A Defense of the Confederate Flag

One of this blog’s most determined (and angriest) commenters shared this link in a comment, and I thought it should get the full attention it is due.  It’s an effort to defend the use of the Confederate battle flag on top of the South Carolina State House.  Of course, the flag came down, although it is still displayed on the state house grounds, where it is still a subject of controversy.

Comments?

15 thoughts on “A Defense of the Confederate Flag

  1. James F. Epperson November 21, 2011 / 5:35 am

    “The scholars we contradict violate another elementary rule of scholarship by asserting that sweeping historical judgments may be established by cutting and pasting snippets of quotations.”—-which the authors of this screed then proceed to emulate with their own list of cherry-picked quotes and fraudulent quotes.

    • BorderRuffian November 21, 2011 / 11:14 am

      They described it as a “game.” As in anyone can cut and paste quotes.

      “We have attached to our statement, to show how the game is played, our own collection of snipped quotations on the causes of the war.”

  2. wgdavis November 21, 2011 / 7:29 am

    But there is no defense of the Confederate flag! It belongs in reenactments, movies and museums. No government entity should issue or approve its use for any reason. While the “moonlight and magnolias” crowd might have their fantasies about the flag in terms of a symbol, it also represents a part of America that went to war to preserve slavery and as such, that symbol is simply too reprehensible to be publicly displayed by anyone.

  3. Brooks D. Simpson November 21, 2011 / 10:11 am

    And then there’s this demand for … wait for it … Confederate Cultural Studies.

    “Why is it everyone can even have cultural studies let alone have an arguement over them? Where are ours?”

    You can’t make this stuff up.

  4. Lyle Smith November 21, 2011 / 10:31 am

    Like most government displays of the Confederate battle flag across the South, it has little at all to do with the Civil War and everything to do with Jim Crow and/or the falling apart of segregation. For example the South Carolina statehouse flag didn’t go up until 1962, a full century after South Carolina had seceded from the United States, when segregation was fitfully on its way out. Its purpose on the statehouse was to protest the disintegration of segregation.

    So when arguing against the use of the flag, I think it’s best to focus on the flag’s use as a symbol of white supremacist segregation and not of slavery (even though most people seem to associate it with slavery more than they do with segregation).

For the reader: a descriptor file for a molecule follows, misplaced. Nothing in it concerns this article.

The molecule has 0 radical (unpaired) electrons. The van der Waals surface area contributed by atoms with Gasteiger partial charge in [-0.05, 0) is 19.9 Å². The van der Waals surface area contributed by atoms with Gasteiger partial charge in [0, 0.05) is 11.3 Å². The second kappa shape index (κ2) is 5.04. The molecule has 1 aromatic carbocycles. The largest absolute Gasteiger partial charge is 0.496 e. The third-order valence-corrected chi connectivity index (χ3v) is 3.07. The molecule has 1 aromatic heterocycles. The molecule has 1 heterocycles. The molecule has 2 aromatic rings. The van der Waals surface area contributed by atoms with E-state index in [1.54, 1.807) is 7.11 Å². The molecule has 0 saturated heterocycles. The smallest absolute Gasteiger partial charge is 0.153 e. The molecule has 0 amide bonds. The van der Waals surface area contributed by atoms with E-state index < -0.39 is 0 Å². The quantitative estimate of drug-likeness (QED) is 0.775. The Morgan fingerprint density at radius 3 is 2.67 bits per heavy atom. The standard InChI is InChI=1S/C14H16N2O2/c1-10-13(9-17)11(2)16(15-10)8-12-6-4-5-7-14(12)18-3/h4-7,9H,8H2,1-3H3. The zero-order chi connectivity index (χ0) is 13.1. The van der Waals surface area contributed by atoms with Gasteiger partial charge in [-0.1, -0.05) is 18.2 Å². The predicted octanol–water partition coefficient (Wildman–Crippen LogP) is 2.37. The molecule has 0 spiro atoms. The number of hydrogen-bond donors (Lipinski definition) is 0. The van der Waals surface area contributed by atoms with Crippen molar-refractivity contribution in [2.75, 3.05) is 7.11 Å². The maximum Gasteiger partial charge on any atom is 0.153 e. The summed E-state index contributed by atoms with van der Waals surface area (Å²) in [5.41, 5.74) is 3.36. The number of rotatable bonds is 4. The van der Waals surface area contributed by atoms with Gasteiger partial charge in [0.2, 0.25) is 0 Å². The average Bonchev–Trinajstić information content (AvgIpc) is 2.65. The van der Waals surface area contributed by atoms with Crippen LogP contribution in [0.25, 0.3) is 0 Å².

• BorderRuffian November 21, 2011 / 11:20 am

      How many of the professors who signed the document promote segregation?

      How many people who promote the use of the flag also promote segregation?

      • Brooks D. Simpson November 21, 2011 / 1:04 pm

        I think you should ask them. You can report your findings in the same document where you reveal the presence of all those black Confederate soldiers you claim will be revealed.

      • Lyle Smith November 21, 2011 / 1:49 pm

        “How many of the professors who signed the document promote segregation?”

        Probably none.

        “How many of the professors who signed the document promote segregation?”

        Today, probably none. However, supporters have to acknowledge that they want to maintain the presence of a flag that has absolutely nothing to do with Confederate soldiers, but instead has everything to do with defending the once upon time institution of white supremacist segregation in South Carolina. The flag didn’t go up to celebrate the Civil War service of Confederate soldiers, but to defiantly protest the disintegration of segregation.

        • Lyle Smith November 21, 2011 / 2:09 pm

          The second response is meant to be for this question.

          “How many people who promote the use of the flag also promote segregation?”

          I failed the copy and paste test.

          A few generations of Southerners used the Confederate battle flag to express their disgust of racial equality and integration, and it was these generations that put the Confederate battle flag over the South Carolina statehouse in 1962. Do the professors that signed the petition really want to celebrate South Carolina’s previous disgust of racial equality and integration?

  5. Marc Ferguson November 21, 2011 / 12:40 pm